The minimization of nanoscale roughness in patterned images has become a priority for the process of photolithography in the production of microprocessors. In order to probe the molecular basis for surface roughness, the development of photoresist has been simulated through application of the critical-ionization model to a three-dimensional molecular lattice representation of the polymer matrix. The model was adapted to describe chemically amplified photoresists of the sort now commonly used in microlithography. Simulations of the dependence of the dissolution rate and surface roughness on the degree of polymerization, polydispersity, and fractional deprotection agree with experimental results. Changes in surface roughness are shown to correlate with the length of the experimentally observed induction period. Model predictions for the effect of void fraction and developer concentration on roughness are also presented. Observations of differences in the effect of developer concentration on top-surface and sidewall roughness are explained by a critical development time predicted by the simulation.
Relations between the solubility speed and the electrical conductivity of phenol novolak polymer solutions17(1999); http://dx.doi.org/10.1116/1.590764View Description Hide Description
Relations between the solubility speed of phenol novolak resins which are typical photoresist base polymers, with the ac-electrical conductivity of their polymer solutions were studied. Strong correlations between these quantities were found. These relations were found to be affected by the concentration of the solution and the measured temperature. It is suggested to use such relations to predict the solubility speed of photosensitive novolak polymers by measuring their ac-electrical conductivity instead of measuring the solubility speed directly.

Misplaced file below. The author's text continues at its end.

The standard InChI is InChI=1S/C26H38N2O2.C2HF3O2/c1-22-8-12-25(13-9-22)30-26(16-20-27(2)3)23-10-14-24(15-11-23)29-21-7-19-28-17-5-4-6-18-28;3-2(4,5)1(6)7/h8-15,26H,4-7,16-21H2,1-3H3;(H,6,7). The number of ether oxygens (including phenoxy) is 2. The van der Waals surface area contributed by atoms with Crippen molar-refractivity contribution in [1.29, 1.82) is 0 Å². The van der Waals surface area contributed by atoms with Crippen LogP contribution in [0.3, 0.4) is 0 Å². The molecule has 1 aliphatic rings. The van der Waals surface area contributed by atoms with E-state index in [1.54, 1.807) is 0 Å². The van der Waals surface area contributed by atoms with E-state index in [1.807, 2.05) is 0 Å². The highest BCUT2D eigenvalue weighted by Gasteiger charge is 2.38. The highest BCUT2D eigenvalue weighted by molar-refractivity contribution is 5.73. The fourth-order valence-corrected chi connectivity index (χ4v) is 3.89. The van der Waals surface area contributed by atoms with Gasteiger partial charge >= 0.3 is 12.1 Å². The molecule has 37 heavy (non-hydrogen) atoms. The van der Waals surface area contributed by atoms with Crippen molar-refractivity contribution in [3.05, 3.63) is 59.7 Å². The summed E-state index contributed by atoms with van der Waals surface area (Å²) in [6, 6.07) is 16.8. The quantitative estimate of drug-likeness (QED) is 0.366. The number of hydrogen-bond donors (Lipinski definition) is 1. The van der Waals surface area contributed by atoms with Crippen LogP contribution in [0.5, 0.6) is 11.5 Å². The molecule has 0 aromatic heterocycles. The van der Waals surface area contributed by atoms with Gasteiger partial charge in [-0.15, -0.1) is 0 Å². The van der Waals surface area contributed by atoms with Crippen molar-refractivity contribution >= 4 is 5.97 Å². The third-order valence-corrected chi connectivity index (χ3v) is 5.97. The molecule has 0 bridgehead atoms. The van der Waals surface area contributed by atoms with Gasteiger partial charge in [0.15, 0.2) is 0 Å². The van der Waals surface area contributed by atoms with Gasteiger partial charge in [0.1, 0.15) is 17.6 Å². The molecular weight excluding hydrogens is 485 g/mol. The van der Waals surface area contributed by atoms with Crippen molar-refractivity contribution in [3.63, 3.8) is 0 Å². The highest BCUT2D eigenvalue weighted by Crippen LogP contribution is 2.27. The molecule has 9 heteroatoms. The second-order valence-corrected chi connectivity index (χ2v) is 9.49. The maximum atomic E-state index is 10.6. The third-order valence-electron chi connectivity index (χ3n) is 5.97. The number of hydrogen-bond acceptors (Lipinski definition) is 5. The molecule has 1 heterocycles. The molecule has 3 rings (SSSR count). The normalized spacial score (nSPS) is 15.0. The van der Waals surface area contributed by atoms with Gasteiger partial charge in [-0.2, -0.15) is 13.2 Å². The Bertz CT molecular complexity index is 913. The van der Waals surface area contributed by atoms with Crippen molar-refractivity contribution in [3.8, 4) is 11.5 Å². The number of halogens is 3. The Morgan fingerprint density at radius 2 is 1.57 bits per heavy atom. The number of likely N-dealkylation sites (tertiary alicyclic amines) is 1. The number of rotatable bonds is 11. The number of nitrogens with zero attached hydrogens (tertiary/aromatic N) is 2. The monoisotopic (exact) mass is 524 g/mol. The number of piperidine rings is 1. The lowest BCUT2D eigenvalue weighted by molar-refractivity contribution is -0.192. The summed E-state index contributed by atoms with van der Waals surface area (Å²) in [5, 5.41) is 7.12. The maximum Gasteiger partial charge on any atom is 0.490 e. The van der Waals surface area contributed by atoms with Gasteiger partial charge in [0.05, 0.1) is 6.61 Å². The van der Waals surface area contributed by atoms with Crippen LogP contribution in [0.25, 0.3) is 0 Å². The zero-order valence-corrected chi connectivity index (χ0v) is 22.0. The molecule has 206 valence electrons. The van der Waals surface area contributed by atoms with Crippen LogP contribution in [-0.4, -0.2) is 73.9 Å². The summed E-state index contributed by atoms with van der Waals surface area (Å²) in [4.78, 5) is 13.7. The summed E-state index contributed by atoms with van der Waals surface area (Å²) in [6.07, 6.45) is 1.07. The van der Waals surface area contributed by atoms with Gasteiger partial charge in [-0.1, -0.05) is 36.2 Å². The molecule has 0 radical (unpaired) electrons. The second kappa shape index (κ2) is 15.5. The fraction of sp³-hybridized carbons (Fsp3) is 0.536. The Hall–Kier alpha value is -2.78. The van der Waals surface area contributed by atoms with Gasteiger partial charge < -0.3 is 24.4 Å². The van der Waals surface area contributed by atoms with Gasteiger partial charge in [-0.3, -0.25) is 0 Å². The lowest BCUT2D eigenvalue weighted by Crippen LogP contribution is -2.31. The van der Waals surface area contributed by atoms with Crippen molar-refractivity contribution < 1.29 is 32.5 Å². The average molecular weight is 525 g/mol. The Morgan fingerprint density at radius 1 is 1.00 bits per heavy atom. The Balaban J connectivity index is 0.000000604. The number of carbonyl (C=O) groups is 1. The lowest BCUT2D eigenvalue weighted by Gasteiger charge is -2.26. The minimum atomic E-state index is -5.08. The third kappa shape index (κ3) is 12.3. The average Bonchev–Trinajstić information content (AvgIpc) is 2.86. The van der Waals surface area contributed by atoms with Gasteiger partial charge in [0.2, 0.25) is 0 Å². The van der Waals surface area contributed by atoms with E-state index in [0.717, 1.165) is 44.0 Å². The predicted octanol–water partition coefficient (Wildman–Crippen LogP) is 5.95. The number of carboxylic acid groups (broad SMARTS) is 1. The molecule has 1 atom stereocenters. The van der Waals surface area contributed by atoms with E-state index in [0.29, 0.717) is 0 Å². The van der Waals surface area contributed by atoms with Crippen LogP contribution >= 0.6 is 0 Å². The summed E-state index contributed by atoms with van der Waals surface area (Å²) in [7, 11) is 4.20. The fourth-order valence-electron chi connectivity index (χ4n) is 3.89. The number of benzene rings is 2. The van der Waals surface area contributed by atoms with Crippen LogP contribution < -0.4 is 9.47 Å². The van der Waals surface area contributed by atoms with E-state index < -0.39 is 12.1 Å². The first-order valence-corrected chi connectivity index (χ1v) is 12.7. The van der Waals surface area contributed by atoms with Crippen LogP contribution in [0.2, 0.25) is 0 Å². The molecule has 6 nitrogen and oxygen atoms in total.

17(1999); http://dx.doi.org/10.1116/1.590841View Description Hide Description
I describe the development of low-stress W/Cr bilayer films, for use as SCALPEL® mask scattering layers. These films are produced by dc magnetron sputtering in argon, and consist of 25–50-nm-thick W layers deposited onto 5–10-nm-thick Cr layers. X-ray reflectance analysis is used to measure the thicknesses of the individual W and Cr layers with subangstrom precision; surface and interface roughnesses,film densities, and also the thickness of the tungsten–oxide overlayer which forms after exposure to air are determined by this technique as well. Film stress, which is measured using the wafer curvature technique, is controlled by adjusting the deposition conditions such that the Cr layers are in tension while the W layers are in compression (and thus have high density and low surface roughness), so that the net stress in the bilayer is balanced near zero. I present data that illustrates how the net stress in these films varies with argon pressure, background pressure (i.e., partial pressure of residual gases present in the vacuum chamber), and Cr layer thickness. I also show how the stress depends on the composition of the substrate: i.e., stresses measured in filmsdeposited onto Si wafers are systematically higher (by several hundred MPa) than the stresses measured for the same filmsdeposited onto silicon–nitride-coated Si wafers. I discuss the implication of these results with regard to the production of high-quality SCALPEL® mask blanks for sub 0.12 μm lithography.
17(1999); http://dx.doi.org/10.1116/1.590765View Description Hide Description